• Supernet5G goes live in parts of Bucharest but awaiting handsets.
  • Government aims for high returns in upcoming spectrum auction.
  • New turnover tax adds more pressure on telecoms sector.
  • Rival DT reportedly mulling market exit.

VfR seeks 5G silver lining to regulatory cloud

VfR seeks 5G silver lining to regulatory cloud

Source: Vodafone España / Flickr

Vodafone Romania (VfR) claimed to be first out of the country’s 5G traps, activating next‑generation antennas in “busy areas” of Bucharest, with networks in several cities apparently due to follow by end‑2019. The only thing stopping customers from taking advantage of its Supernet 5G network, said VfR, was the lack of 5G‑enabled devices. No date was specified for their availability. In the meantime, VfR invited customers to register on its website if they wanted to be among the first 5G users.

VfR is keen to showcase 5G advances. In February 2019, in what it said was another country first, the OpCo used 5G to integrate a hologram into a concert (Vodafonewatch, #173). Synchronisation of virtual and physical musicians testified to 5G’s low‑latency capability, said the OpCo.

No details were provided on frequency bands in use either in Bucharest or at the concert, other than that they were part of VfR’s existing spectrum portfolio. Further, there was no reliance on any temporary licences provided by market regulator Autoritatea Naţională pentru Administrare şi Reglementare în Comunicaţii (ANCOM).

The OpCo’s current spectrum portfolio includes airwaves in the 800MHz, 900MHz, 1800MHz, 2.1GHz, and 2.6GHz frequency bands. ANCOM is slated to auction more concessions in the 700MHz, 800MHz, 1500MHz, 2.6GHz, and 3.5GHz frequency bands during the last three months of 2019. The next round of licence awards is dubbed a 5G auction, not least because coveted 3.5GHz frequencies are up for grabs. These are widely seen as a “pioneering band” for 5G rollout in Europe.

Another uncertainty is the role of embattled Huawei Technologies (see separate report). No mention was made of suppliers in VfR’s official announcement on the Bucharest launch, and Huawei has been a close partner in the OpCo’s rollout of 4G and Supernet 4.5G (Vodafonewatch, #148 and #151).

Pricier spectrum, tougher taxes

Despite technical progress, financial pressures are growing in Romania and casting a long shadow over the telecoms sector (see below).

In an interview conducted in November 2018, Murielle Lorilloux, Chief Executive of VfR, expressed hope that spectrum fees paid in the 5G auction will be no higher than those seen in the 4G auction six years previously (Vodafonewatch, #106). That hope was all but extinguished the following month when the government passed controversial emergency ordinance OUG 114/2018. Designed to bolster public finances, the ordinance brings to bear tougher financial measures on the telecoms sector, as well as on banks and energy companies (Vodafonewatch, #171).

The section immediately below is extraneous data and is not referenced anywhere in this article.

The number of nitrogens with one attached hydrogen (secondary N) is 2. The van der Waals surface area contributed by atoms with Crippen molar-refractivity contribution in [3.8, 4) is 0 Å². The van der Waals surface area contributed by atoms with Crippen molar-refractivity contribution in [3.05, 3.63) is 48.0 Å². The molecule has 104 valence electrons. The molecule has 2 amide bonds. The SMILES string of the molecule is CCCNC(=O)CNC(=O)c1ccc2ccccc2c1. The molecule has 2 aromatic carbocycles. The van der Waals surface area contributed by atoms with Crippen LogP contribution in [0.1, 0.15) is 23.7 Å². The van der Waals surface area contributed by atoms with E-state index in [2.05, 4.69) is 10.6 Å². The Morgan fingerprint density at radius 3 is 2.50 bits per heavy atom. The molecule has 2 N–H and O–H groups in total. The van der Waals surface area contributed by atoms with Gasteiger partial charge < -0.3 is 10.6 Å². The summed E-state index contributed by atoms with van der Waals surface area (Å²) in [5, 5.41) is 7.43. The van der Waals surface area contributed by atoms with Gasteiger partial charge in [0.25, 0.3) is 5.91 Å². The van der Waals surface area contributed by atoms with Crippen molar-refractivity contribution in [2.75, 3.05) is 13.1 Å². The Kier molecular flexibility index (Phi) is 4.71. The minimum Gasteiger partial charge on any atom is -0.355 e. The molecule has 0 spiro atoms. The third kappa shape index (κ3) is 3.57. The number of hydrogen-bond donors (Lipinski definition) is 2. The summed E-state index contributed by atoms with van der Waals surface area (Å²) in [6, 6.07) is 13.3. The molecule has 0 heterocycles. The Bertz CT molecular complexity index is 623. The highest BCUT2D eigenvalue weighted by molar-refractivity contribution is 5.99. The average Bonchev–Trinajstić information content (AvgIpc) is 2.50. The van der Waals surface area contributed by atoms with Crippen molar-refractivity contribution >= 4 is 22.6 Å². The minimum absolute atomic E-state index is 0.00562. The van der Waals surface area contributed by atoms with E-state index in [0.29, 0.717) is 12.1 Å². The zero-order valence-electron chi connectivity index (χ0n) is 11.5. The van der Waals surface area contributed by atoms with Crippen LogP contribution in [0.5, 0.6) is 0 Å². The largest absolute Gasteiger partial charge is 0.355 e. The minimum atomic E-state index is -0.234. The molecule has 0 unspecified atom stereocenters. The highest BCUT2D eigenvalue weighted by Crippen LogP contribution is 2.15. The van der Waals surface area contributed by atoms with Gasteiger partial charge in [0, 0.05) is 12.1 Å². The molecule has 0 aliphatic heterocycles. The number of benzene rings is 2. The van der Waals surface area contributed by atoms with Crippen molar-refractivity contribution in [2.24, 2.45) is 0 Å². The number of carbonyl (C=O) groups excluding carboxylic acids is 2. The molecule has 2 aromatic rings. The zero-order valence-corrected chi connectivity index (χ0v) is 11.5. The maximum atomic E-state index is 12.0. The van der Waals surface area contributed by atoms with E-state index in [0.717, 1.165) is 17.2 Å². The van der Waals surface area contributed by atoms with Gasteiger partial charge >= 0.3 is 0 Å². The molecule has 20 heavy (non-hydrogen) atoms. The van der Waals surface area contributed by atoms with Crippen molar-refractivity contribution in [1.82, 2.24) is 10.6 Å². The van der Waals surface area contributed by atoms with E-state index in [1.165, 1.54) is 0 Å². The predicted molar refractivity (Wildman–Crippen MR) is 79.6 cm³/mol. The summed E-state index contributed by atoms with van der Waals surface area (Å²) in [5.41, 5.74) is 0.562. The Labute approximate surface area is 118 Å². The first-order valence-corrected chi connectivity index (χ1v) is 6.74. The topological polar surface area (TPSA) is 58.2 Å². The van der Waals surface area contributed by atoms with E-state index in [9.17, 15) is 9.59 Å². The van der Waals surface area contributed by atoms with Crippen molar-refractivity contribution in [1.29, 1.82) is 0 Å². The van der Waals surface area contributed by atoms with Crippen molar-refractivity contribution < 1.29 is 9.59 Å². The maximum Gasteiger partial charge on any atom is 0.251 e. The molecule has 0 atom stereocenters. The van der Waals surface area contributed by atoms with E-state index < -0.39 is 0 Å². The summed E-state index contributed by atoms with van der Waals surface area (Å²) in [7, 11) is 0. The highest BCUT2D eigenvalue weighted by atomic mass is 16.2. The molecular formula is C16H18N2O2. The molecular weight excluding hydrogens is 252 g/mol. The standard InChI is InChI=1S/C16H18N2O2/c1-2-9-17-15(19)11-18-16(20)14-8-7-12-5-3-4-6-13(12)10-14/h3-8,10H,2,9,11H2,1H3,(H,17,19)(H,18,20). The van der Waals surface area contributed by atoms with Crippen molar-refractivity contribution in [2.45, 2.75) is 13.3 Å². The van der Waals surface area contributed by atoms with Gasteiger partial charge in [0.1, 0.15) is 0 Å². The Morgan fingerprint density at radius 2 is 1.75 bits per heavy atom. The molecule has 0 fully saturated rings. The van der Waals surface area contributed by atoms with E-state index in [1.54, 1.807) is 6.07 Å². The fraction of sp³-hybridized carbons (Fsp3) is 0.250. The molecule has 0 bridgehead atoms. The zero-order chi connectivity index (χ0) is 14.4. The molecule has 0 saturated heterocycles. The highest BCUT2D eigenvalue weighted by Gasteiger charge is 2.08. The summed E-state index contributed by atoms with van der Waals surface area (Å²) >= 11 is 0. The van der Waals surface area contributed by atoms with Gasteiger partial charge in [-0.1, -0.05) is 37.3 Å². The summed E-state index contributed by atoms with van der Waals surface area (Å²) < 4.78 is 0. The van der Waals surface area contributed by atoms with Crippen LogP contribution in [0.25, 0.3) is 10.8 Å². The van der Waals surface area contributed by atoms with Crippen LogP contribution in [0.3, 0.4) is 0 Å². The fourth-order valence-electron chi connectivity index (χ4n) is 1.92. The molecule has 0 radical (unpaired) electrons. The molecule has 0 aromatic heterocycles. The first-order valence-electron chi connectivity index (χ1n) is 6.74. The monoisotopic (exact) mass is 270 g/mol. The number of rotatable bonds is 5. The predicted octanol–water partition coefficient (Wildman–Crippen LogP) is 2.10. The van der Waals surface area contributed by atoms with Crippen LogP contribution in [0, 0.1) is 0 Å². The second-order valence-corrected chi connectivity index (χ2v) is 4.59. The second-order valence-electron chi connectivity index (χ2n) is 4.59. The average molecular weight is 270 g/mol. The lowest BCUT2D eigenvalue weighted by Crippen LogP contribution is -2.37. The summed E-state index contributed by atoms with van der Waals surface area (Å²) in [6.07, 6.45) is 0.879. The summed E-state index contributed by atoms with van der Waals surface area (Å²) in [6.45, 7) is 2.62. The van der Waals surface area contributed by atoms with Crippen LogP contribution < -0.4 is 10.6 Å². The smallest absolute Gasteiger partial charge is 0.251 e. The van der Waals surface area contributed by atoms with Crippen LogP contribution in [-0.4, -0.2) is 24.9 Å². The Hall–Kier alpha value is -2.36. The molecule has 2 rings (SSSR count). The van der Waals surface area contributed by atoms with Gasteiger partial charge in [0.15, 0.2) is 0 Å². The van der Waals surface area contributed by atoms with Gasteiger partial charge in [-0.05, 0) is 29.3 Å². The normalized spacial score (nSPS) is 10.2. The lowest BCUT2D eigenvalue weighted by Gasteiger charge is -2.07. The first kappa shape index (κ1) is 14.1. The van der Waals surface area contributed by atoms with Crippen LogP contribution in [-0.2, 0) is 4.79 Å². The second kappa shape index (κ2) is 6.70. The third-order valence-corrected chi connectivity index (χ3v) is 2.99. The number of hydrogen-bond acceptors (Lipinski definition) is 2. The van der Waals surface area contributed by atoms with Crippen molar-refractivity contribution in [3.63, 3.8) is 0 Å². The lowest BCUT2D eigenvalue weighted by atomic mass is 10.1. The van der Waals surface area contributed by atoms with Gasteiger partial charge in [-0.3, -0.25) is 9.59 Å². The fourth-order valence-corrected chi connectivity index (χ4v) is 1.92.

On 5G spectrum, the government is on the prowl for a huge windfall. It wants to sell 5G licences for a minimum of 2% of turnover in the electronic communications sector, multiplied by the number of years for which the licences are granted. According to ANCOM, revenue generated by electronic communications networks and services amounted to RON 16.1 billion (€3.5bn/£3.1bn) during 2018. In January 2019, Romania’s operators feverishly calculated that they will have to pay between €2.7bn (£2.4bn) and €8bn for 5G licences — something they thought, understandably, was unrealistic. In the 2012 auction, operators paid a much more modest €700m in total. VfR contributed a shade under €230m.

More financial squeezes are in the pipeline. Courtesy of the emergency ordinance, operators are now subject to a 3% turnover tax, although ANCOM has warned the government that the turnover tax breaches rules laid down by the European Union, and that the ordinance might jeopardise the 5G auction. Renewal terms of 2G, 3G, and 4G licences have not escaped the government’s attention either. Rather than working out fees based on 2% of turnover in the telecoms sector and multiplying that by the number of years of licence duration — which was the original plan — the government’s baseline calculation is now 4% of sector revenue.

In the midst of the worsening regulatory and competitive environment, VfR has evidently been coming under pressure, with service revenue trend worsening over recent quarters and culminating in a 5%-fall, to €149m, in the three months to 31 March 2019. While the OpCo is doubling down on Romania, through the Group’s pending buyout of cableco UPC Romania, there have been repeated suggestions that Group arch-rival Deutsche Telekom (DT), which controls local incumbent Telekom Romania, via Greece’s OTE Group, is thinking about bailing out of the Romanian market (Deutsche Telekomwatch, #80).